This paper attempts to explain some of the salient piping activities
(along with their sequence) and interaction with other disciplines
during detail engineering. Piping Engineers and Designers may find some
of it too rudimentary. This is deliberate. The constraints have not been
touched upon. Moreover, any single write-up based on a typical job
cannot do justice to vast number of activities that a piping team performs.
1. Development of Equipment Layout:
This is arguably the most challenging single activity because almost all
input except Process P&IDs and Engineering Design Basis is fluid. The
challenge involves creativity, ability to draw upon experience of
similar jobs, provisioning for unexpected changes and resolving often
conflicting requirements. The major inputs and points considered are:
a. Plot Plan with clear demarcation of Units
b. Process P&IDs and PFDs (Utility Distribution P&IDs are received later
because these are based on equipment layout).
c. Indicative Layout, if available (normally for Licensor Units)
d. Engineering Design Basis
e. Statutory Requirements
f. Tentative Dimensions of Equipments/ Packages
g. Connectivity and Access for Maintenance and Erection
h. Critical Piping Circuits e.g. Transfer Lines and Reboiler Lines
The equipment layout thus prepared is sent to almost all major
disciplines and Client for their comments. These comments are then
consolidated and the conflicting ones are discussed across the table.
The layout is now ready for dissection by core group of senior piping
people, and this experience of being grilled and cross-examined is a
ritual that signifies coming of age of a piping engineer. Changes which
affect others are once again taken up with respective disciplines. This
layout is then put up for Apex Review. The approved version is the basis
for further engineering by Piping and many other disciplines e.g.:
Structures: for Foundations and Super-structures
Instrumentation: for Cable Routing
Electrical: for Area Classification and Trench Routing
General Civil: for Pavement Drawing
Process: for Development of Utility P&IDs
Construction: for Erection Planning, Hard Stand Arrangement, etc.
Cross-reference purpose by many e.g. an SED Engineer while preparing his
input for Mechanical Tender would need to refer to this Layout for Levels.
The approved Layout is divided into areas (Area Division). While the old
concept of an area was what an A0 size drawing could cover in a
particular scale (and this concept has its merits), the trend in this
era of 3-D Modelling has shifted to zones. A particular zone covers
synergic specific areas e.g. a particular Tech Structure would be
covered in a single zone instead of three or four areas. Similarly, one
may find the whole pipe-rack of a medium sized unit carved in two zones
instead of eight to ten areas. Once this division is over, specific
area/zone wise responsibilities are assigned for Studies, Modelling, MTO
and Flexibilty Analysis. This is also the time when team formation takes
The adage that piping study is ‘half science and half art’ is true. The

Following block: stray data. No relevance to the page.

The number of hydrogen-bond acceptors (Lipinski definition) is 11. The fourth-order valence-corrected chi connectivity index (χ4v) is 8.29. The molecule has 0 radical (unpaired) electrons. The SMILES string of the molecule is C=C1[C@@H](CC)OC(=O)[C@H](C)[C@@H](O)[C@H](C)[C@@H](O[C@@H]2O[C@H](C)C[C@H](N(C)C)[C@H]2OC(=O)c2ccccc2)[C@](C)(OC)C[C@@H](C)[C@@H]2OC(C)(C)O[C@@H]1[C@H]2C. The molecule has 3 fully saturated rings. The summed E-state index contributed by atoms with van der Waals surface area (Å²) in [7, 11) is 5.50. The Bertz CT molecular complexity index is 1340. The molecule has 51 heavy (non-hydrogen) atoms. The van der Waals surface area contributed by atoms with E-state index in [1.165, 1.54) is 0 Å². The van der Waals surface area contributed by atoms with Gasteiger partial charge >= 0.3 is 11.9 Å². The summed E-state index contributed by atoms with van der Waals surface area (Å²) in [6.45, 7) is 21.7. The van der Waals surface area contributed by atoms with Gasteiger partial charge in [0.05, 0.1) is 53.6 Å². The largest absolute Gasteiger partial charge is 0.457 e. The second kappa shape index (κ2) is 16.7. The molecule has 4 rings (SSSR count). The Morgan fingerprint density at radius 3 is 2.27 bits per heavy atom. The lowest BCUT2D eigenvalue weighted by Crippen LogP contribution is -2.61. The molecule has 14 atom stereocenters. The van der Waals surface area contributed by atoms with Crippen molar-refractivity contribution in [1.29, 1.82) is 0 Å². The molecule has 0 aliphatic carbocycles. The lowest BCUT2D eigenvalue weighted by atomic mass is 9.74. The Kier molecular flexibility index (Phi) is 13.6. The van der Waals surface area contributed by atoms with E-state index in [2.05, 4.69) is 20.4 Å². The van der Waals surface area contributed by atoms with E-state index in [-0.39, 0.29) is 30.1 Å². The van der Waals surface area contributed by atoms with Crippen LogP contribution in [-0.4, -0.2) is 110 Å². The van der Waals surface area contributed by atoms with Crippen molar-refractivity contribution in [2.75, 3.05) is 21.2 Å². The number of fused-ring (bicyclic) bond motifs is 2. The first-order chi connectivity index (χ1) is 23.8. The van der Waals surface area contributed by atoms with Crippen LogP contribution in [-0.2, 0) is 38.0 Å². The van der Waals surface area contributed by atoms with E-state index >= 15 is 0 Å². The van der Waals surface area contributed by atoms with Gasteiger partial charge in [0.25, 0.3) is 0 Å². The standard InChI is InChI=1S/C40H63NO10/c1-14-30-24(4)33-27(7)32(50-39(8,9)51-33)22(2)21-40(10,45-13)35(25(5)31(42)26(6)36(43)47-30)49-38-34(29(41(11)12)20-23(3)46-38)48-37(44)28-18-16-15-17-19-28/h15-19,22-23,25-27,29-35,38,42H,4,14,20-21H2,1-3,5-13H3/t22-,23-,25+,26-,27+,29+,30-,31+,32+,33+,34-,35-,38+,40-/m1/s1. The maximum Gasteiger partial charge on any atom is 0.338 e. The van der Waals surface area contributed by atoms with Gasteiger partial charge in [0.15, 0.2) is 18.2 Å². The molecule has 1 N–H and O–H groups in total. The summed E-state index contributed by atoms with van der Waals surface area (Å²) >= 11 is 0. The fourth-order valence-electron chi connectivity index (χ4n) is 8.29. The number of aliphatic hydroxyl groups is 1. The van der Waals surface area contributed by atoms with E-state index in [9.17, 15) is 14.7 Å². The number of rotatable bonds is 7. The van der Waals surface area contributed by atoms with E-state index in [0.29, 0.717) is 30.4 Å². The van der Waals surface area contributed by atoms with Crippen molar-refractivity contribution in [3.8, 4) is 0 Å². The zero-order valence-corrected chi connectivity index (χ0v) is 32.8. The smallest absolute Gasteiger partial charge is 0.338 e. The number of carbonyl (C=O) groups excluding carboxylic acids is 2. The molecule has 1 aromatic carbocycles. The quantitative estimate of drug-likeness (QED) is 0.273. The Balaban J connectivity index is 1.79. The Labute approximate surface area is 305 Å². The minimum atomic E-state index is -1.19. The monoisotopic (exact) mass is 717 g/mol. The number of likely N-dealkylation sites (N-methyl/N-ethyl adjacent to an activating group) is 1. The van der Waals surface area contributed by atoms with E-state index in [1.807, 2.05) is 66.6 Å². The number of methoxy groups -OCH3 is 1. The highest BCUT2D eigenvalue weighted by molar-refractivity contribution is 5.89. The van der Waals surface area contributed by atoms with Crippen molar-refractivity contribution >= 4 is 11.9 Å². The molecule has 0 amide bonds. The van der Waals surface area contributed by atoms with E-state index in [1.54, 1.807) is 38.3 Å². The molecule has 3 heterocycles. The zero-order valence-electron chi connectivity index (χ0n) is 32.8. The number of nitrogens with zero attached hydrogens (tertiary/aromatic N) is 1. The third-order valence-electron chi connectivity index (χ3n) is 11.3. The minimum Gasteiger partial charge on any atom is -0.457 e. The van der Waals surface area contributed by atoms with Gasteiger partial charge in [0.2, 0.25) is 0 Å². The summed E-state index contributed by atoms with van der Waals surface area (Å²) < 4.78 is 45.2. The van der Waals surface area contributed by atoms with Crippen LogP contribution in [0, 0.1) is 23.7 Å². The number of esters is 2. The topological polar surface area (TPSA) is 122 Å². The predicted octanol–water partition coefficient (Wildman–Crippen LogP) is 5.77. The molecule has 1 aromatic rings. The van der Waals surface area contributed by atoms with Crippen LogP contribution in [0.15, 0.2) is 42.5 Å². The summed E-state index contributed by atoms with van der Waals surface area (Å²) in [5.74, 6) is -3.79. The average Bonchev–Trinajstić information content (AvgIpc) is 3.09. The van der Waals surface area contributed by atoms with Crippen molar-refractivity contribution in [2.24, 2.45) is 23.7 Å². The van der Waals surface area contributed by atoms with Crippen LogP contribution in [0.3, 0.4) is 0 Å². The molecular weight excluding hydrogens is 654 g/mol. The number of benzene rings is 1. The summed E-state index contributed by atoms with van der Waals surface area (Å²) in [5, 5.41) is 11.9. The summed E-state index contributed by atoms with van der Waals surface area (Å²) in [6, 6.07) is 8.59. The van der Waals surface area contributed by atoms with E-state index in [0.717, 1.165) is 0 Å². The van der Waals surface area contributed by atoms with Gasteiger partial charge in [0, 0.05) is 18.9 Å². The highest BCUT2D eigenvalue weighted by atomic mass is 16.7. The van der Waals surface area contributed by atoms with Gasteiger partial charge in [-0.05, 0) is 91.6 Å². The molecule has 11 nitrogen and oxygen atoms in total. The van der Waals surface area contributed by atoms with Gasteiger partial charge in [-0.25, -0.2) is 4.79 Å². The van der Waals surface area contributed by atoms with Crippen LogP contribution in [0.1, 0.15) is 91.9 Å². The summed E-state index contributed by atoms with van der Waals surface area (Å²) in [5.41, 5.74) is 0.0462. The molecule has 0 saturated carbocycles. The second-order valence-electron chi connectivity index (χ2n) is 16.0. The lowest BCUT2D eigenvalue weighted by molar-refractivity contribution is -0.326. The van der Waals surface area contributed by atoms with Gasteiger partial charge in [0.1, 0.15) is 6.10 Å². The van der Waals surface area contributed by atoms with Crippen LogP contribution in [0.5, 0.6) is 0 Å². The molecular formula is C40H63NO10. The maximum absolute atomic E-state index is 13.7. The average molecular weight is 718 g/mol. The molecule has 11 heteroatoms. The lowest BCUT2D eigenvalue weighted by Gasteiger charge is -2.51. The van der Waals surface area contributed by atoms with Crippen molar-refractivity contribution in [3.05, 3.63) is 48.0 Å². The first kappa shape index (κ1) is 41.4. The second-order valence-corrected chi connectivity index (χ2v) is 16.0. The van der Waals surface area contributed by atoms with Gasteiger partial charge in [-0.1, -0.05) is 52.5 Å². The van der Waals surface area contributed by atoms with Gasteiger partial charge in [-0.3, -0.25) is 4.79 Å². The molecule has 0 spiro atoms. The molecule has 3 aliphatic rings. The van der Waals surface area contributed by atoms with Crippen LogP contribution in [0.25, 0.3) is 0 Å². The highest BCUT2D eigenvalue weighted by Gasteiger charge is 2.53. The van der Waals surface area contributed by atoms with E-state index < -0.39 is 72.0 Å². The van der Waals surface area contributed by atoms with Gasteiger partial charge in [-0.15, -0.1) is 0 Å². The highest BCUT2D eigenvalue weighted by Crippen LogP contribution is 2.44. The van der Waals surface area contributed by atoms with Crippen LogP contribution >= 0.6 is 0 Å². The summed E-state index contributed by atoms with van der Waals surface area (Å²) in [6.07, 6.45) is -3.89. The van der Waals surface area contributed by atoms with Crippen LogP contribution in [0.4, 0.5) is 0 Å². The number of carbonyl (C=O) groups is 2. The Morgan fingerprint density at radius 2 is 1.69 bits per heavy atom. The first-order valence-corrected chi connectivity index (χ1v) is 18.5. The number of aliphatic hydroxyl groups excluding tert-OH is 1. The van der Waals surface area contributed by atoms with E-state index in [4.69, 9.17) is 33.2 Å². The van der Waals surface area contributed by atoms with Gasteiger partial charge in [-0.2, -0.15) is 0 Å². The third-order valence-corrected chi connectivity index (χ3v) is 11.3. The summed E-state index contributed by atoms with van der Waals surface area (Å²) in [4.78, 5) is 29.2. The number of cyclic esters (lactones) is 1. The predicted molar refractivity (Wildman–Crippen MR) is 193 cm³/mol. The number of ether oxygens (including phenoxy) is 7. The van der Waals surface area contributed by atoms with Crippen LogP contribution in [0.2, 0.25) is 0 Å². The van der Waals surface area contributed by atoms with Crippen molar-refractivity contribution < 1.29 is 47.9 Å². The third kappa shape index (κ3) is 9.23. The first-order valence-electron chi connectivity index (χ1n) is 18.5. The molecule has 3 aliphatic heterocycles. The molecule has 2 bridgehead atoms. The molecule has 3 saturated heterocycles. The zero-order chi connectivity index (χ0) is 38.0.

art part is visualization and creativity while science refers to
following the established norms; however, what is forgotten is that a
piping study involves lot of dedication, risk-taking ability and
discipline. A piping designer is at work 24 hours. A good scheme,
solution or an alternate striking at midnight is not uncommon, something
akin to Archemides and Eureka! Many a times the designer would also have
to release fronts for downstream users even when the input is still
coming and then he must constantly be on the vigil for changes in input.
A good designer knows not only how he is affected by others but also how
his work affects others. By-products of a piping study are:
a. Confirmation/comments on Structural Foundations and Super-structures
(this also involves additional associated information e.g. openings,
brackets, loads, bracings, approach, etc).
b. Confirmation/Comments on Locating Dimensions (including Centre-line
and Bottom Tangent Line Elevations) of Equipments.
c. Miscellaneous platforms – connecting ones (including walkways),
independent ones and the ones required on equipments (the latter enables
Istructures to release platform cleats).
d. Comments on Setting Plans of Exchangers – identification of fixed
support, saddle-to-saddle distance, orientation of davits, pipe clips,
piping loads on nozzles, etc.
e. Comments on Air-cooler Setting Plans
f. Comments on Mechanical Datasheets – identification of fixed support,
davit arm length and height, pipe clips.
g. Nozzle Orientation of Columns and Vessels
h. Comments on Compressor and Pump Drawings
i. Firming-up of interface for packages e.g. for Dosing Skids, Heaters
(Burner Piping), Chillers, Ejector Systems, etc.
j. Firming-up of route of Instruments Cable Trays, Electrical Trenches, Fire-water system
k. Battery-limit interface
l. Front for 3-D Modelling (recently, some of the simpler layouts are directly being attempted on 3-D)
m. Preliminary and part of Intermediate MTO
n. Front for Flexibility Analysis
Material Take-off is usually done in three stages (Preliminary,
Intermediate and Final), followed by Top-up, if required. The time-line
typically is beginning of the project (just after issue of Equipment
Layout), middle of the project (around 50-60% piping progress) and
towards final stages of engineering (over 90% piping progress). The
first one is a total manual affair and the emphasis is on long delivery